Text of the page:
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Weapons of Mass Destruction (WMD)

Iran Press TV

Unlike Pompeo's claim, Iran's missiles not for delivering nukes: FM Zarif

Iran Press TV

Fri Jun 7, 2019 04:56PM

Iranian Foreign Minister Mohammad Javad Zarif has categorically rejected a claim by US Secretary of State Mike Pompeo about Iran's missile program, saying Tehran does not seek to develop nuclear weapons.

"Our missiles are not 'designed' for nukes, which we're not developing," Zarif said in a post on his official Twitter account on Friday.

In an interview with The Washington Times this week, Pompeo once again reaffirmed the US administration's strategy of applying economic pressure on Iran.

"The objectives are to change the behavior of the Islamic Republic of Iran. … No terror around the world, no expeditionary terror around the world, put your missile program back inside a set of constraints that had been identified in UN Security Council Resolution 2231 and … have a permanent commitment not to develop your nuclear program," Pompeo said.

Resolution 2231 endorsed the multilateral nuclear accord, officially known as the Joint Comprehensive Plan of Action (JCPOA), which was signed between Iran and the major world powers, including the United States, in 2015.

Under the JCPOA, Iran undertook to put limits on its nuclear program in exchange for the removal of nuclear-related sanctions imposed against Tehran. However, US President Donald Trump pulled his country out of the JCPOA in May 2018 and re-imposed harsh sanctions against the Islamic Republic in defiance of global criticisms.

The US administration claims that Tehran had violated the JCPOA with a series of ballistic missiles tests over the past four years.

In his tweet, Zarif said the US and its allies are in no position to criticize the Islamic Republic's missile program and lashed out at the West for making arms deals with the countries that are killing the Yemeni people.

"The US–which violated UNSCR 2231 in withdrawing from JCPOA–or its allies (in violation of its provision on normalizing economic relations w/Iran) are in no position to push a conceited interpretation of its missile provision while pouring weapons into hands that kill Yemenis," the top Iranian diplomat said.

An American think tank said in April that it has found new data showing US arms deals with Saudi Arabia and the UAE are "dramatically understated" and billions more than previously reported.

The data collected by arms trade watchdog Security Assistance Monitor (SAM) shows the US has struck at least $68.2 billion worth of deals with the two countries since they started their war in Yemen.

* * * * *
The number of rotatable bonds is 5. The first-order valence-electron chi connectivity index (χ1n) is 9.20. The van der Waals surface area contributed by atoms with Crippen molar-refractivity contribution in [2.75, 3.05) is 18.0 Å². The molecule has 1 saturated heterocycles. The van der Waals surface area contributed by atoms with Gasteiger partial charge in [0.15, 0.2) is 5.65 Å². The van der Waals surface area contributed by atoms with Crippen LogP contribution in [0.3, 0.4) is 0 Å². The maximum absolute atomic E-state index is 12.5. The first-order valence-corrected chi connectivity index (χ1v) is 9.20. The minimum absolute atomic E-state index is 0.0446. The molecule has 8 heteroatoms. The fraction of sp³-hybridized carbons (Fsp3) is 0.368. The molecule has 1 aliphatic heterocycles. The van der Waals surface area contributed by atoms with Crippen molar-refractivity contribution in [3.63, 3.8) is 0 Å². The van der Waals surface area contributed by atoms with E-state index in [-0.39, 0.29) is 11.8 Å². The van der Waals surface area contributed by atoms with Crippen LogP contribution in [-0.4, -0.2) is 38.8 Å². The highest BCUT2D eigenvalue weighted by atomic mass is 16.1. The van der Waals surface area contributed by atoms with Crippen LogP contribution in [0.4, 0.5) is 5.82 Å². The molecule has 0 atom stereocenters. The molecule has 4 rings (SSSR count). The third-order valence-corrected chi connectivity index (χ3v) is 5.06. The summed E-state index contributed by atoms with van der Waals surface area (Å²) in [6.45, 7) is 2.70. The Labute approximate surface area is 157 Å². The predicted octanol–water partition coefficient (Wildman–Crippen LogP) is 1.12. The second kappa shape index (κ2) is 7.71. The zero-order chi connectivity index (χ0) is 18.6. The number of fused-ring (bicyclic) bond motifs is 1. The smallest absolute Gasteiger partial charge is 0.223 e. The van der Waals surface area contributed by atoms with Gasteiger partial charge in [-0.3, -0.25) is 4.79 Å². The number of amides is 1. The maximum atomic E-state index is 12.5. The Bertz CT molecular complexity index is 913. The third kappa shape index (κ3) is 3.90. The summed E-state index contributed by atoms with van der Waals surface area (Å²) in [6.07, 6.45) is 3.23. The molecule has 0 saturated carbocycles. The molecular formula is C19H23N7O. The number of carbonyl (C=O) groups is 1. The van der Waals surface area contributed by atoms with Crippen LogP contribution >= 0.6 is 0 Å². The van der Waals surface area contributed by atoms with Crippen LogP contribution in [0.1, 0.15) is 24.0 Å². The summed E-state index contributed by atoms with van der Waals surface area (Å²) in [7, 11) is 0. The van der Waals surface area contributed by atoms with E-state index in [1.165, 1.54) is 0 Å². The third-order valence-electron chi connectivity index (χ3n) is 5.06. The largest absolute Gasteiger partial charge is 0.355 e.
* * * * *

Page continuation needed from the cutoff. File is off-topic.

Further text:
In another tweet, Zarif said that Resolution 2231 has "called upon" Iran not to undertake any activity aimed at designing ballistic missiles capable of carrying nuclear warheads.

He emphasized that the Security Council resolution does not enforces any prohibition in this regard.

French President Emmanuel Macron also on Thursday accused Tehran of making efforts to achieve nuclear arms and said France and the US both wanted to stop Tehran getting nuclear arms and new talks should focus on curbing its ballistic missiles program and on other issues.

In a Thursday meeting with the US president, Macron listed four common priorities of the US and France in addressing "Iranian behavior": preventing Iran from getting a nuclear weapon, reducing Iran's ballistic activity, containing Iran's regional activity and establishing peace in the region.

However, Iranian Foreign Ministry Spokesman Abbas Moussavi rejected French calls for wider international talks over its nuclear program and said Macron's comments will be of no help to saving the Iran nuclear deal and will just further deepen distrust among its signatories.

Meanwhile, during a meeting with heads of international news agencies on Thursday, Russian President Vladimir Putin once again stressed the importance of preserving the multilateral nuclear agreement, saying Moscow does not approve of "what is being done against Iran."

In reaction to Macron's remarks, the Russian leader drew a line between Iran's nuclear and missile programs and said, "Yes, someone may be concerned by Iran's missile programs. But that's a different problem."

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